Sunday I go to visit my best friend’s family in Panama City, Florida. It’s been over 20 years since I’ve seen them, and they’re like family to me. When I was a freshman in college I had a room in their house. The difference is that back then we all drank together, and now I’m sober. At first I felt nervous because I haven’t really been around a lot of drinking since I quit, but after talking to my bestie, who I’ll call Kim on this blog, I think it will be fine. They don’t drink as much as they used to when she’s around (she’s sober too), and I don’t mind if they have a drink or two, or even if they get drunk, as long as there’s not a falling-down, throwing-things yelling match. That happens sometimes when alcoholics get drunk.
It’s not like alcohol makes me freak out. When there’s alcohol nearby I don’t start jonesing for some. Drinking is not something I think about very often. While alcoholism is an incurable disease, I don’t obsess over drinking anymore. At the same time, I don’t take it lightly, because I’ve seen people start drinking again after 20 years of sobriety, and I never want that to be my story.
Drunk people are annoying more than anything. I won’t say it’s ever funny, because I don’t find drunk people funny at all, but it’s interesting to watch people act like how I must’ve acted, repeating themselves, stumbling, speaking loudly. It’s like watching a live performance of my previous life. Maybe I can look at it without judgment, of them, of me, and just observe. Even better, maybe I can look at it with compassion, and remember that drinking was once my way of coping with life.
The thing that really bothers me most about alcohol—other than the obvious fact that it destroys lives—is the smell. It just makes me feel nauseous now. It’s worse the day after. The smell of stale alcohol breath—there’s nothing like it. The best way I can think to describe it is that it smells a bit like garlic, and when someone breathes that smell in my face I have to hold my nose because it makes me want to vomit. It also makes me grateful that I don’t have to live that way today, hung over, vomiting, wishing I was at home in bed, or dead.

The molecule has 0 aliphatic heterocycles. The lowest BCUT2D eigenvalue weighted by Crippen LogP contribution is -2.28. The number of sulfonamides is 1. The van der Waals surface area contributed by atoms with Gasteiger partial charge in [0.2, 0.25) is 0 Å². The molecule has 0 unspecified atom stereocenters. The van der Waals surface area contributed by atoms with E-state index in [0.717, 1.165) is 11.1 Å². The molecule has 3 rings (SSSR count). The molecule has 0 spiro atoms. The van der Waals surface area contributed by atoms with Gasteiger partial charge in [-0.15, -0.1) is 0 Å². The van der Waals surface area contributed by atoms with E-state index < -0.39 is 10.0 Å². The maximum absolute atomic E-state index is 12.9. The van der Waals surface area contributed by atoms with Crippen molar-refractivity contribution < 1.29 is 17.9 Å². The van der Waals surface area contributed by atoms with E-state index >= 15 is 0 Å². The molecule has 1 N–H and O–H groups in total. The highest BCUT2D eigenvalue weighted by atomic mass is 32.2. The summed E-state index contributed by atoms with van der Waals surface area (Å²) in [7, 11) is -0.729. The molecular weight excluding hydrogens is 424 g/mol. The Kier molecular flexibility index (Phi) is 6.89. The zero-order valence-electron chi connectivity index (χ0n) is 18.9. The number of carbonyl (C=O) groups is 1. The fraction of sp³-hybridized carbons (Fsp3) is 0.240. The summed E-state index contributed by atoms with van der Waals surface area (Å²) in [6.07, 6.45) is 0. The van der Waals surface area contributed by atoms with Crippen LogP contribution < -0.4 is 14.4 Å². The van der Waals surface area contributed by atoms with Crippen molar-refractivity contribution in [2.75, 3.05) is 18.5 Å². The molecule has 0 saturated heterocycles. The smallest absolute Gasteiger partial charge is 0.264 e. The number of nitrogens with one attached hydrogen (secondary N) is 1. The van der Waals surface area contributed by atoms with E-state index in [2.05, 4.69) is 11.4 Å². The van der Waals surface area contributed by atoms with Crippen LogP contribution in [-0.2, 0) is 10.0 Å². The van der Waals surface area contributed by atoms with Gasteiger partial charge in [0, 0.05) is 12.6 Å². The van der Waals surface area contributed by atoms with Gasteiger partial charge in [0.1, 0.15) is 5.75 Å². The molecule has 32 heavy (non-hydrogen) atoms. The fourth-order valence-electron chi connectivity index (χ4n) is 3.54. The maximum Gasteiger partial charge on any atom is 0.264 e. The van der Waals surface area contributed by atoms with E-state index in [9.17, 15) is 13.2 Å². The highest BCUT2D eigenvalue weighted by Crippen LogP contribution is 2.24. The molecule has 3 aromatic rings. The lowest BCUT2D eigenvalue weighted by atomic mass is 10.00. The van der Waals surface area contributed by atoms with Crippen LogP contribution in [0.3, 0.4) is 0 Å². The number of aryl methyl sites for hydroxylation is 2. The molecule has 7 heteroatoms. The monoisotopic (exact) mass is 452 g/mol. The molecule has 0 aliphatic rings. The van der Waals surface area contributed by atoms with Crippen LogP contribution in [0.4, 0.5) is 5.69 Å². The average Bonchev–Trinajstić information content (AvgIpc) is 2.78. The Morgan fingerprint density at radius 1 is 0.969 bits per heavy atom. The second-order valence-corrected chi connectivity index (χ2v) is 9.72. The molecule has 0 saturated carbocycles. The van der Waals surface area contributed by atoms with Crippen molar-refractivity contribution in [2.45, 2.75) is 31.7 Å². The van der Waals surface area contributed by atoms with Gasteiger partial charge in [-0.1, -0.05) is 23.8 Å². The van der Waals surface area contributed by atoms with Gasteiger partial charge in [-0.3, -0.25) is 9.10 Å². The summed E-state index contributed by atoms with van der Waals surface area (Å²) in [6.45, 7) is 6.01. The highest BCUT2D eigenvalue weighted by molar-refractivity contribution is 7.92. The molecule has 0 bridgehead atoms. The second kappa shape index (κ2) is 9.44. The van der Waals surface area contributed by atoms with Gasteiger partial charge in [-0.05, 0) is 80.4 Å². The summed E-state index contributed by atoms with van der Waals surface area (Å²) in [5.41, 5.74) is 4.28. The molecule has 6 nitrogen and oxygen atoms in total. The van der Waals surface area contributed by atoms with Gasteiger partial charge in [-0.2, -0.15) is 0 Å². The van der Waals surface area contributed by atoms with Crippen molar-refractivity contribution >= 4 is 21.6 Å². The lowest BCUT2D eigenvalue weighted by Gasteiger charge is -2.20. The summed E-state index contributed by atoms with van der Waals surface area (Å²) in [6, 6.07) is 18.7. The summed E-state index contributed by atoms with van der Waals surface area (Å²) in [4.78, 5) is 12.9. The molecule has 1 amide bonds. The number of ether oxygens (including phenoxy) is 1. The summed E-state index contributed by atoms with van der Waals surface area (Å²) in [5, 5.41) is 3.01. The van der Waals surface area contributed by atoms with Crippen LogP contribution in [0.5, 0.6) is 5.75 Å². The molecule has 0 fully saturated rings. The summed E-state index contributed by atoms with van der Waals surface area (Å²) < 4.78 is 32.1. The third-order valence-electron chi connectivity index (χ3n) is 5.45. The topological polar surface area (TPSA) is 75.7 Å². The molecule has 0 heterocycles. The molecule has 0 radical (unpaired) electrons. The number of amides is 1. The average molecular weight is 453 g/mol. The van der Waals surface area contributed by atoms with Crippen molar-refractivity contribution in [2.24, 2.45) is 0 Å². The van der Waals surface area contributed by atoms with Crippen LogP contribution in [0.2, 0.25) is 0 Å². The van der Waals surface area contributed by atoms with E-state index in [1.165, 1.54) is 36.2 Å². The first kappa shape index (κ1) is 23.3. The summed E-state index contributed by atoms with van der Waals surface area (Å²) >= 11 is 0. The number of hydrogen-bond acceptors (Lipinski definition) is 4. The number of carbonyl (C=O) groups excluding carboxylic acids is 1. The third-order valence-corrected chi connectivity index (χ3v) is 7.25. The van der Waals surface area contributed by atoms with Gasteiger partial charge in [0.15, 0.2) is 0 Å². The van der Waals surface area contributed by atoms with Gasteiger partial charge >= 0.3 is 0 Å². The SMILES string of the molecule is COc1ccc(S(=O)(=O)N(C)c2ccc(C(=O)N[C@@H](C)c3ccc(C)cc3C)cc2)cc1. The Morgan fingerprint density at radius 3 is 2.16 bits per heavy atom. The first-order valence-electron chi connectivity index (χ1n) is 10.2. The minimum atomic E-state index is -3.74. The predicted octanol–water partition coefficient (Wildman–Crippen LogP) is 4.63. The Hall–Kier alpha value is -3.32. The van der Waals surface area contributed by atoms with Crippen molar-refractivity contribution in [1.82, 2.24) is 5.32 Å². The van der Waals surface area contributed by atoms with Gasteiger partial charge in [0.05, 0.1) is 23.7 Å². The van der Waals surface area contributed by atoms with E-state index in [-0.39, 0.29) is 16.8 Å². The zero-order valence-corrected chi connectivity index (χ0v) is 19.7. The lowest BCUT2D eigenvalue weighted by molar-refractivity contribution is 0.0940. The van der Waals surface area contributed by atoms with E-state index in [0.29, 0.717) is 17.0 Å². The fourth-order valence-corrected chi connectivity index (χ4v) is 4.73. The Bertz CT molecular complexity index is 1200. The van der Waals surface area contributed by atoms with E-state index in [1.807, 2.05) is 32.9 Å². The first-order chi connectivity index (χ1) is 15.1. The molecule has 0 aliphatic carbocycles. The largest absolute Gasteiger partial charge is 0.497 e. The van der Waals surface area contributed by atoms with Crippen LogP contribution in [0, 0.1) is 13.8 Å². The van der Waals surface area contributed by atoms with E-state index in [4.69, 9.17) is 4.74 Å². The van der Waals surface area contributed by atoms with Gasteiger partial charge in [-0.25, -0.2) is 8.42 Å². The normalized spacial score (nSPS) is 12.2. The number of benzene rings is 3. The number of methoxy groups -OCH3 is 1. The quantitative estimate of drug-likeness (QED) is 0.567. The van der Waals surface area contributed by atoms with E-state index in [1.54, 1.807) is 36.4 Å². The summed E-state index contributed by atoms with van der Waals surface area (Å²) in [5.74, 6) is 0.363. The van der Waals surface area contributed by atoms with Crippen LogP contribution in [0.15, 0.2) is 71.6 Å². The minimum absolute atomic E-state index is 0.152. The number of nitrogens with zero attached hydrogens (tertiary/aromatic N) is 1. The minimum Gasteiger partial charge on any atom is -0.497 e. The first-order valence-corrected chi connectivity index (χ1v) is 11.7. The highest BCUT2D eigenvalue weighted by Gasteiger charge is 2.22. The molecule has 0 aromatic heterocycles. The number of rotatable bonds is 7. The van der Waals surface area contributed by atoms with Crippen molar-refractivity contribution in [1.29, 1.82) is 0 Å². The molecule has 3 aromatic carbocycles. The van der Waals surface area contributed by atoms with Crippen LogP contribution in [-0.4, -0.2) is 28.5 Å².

What’s beautiful to me about my life journey so far is that my oldest sister and my best friend drank like I did, and now they’re sober, and we all got sober around the same time. First my sister quit, which was the catalyst for me to quit, then I quit, and nine months later Kim quit. Even more interesting is that my sister and Kim have become friends in recent years because now they live near each other. I always thought of Kim as my soul sister, and I think of both my sisters as my soul sisters too—all three of them are sisters who I’ve journeyed through many lifetimes together, though we may have had different roles. I believe Steven and my mother are also part of our soul family.
What I really don’t get is why God takes those who are most beautiful. Some might say 66 years is a long time, and while it is a full life, it’s not long enough for the rest of us. How do my father, his father, his uncle, and so many other people live to be in their late 60s, 70s, and even 80s, with this disease that blocks God from them, that keeps them from fully loving others, when my mother, who dedicated her life to be of service to others, had to go? Mom rarely drank, and after my sister and I quit, Mom decided never to drink again. She was so supportive of us, so proud, no doubt more so because her mother couldn’t quit despite Mom’s efforts to help her so many times. Our grandmother finally quit a year before she passed, after she was diagnosed with cancer.
I’ve heard it said that God doesn’t take, he receives. For whatever reason, it was Mom’s time to go. But the rest of us, those of us who linger on, we have more lessons to learn before our time comes. We have miles to go before we sleep.